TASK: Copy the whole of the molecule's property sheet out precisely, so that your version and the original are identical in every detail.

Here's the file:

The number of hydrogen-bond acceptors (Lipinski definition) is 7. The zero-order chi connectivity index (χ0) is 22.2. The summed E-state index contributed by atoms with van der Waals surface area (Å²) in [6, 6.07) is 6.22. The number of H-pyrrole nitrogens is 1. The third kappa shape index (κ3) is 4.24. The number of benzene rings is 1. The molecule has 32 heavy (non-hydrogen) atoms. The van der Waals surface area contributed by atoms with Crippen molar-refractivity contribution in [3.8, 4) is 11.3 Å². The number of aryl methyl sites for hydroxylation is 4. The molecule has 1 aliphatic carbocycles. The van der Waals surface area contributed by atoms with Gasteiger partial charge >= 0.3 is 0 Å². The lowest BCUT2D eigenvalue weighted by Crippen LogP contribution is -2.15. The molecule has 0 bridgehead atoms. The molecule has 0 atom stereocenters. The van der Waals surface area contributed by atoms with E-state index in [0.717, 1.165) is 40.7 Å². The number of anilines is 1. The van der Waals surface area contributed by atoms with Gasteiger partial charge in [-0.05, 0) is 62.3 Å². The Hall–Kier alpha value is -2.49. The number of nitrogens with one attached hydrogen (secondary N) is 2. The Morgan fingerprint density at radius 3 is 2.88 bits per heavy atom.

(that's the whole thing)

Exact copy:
The number of hydrogen-bond acceptors (Lipinski definition) is 7. The zero-order chi connectivity index (χ0) is 22.2. The summed E-state index contributed by atoms with van der Waals surface area (Å²) in [6, 6.07) is 6.22. The number of H-pyrrole nitrogens is 1. The third kappa shape index (κ3) is 4.24. The number of benzene rings is 1. The molecule has 32 heavy (non-hydrogen) atoms. The van der Waals surface area contributed by atoms with Crippen molar-refractivity contribution in [3.8, 4) is 11.3 Å². The number of aryl methyl sites for hydroxylation is 4. The molecule has 1 aliphatic carbocycles. The van der Waals surface area contributed by atoms with Gasteiger partial charge >= 0.3 is 0 Å². The lowest BCUT2D eigenvalue weighted by Crippen LogP contribution is -2.15. The molecule has 0 bridgehead atoms. The molecule has 0 atom stereocenters. The van der Waals surface area contributed by atoms with E-state index in [0.717, 1.165) is 40.7 Å². The number of anilines is 1. The van der Waals surface area contributed by atoms with Gasteiger partial charge in [-0.05, 0) is 62.3 Å². The Hall–Kier alpha value is -2.49. The number of nitrogens with one attached hydrogen (secondary N) is 2. The Morgan fingerprint density at radius 3 is 2.88 bits per heavy atom.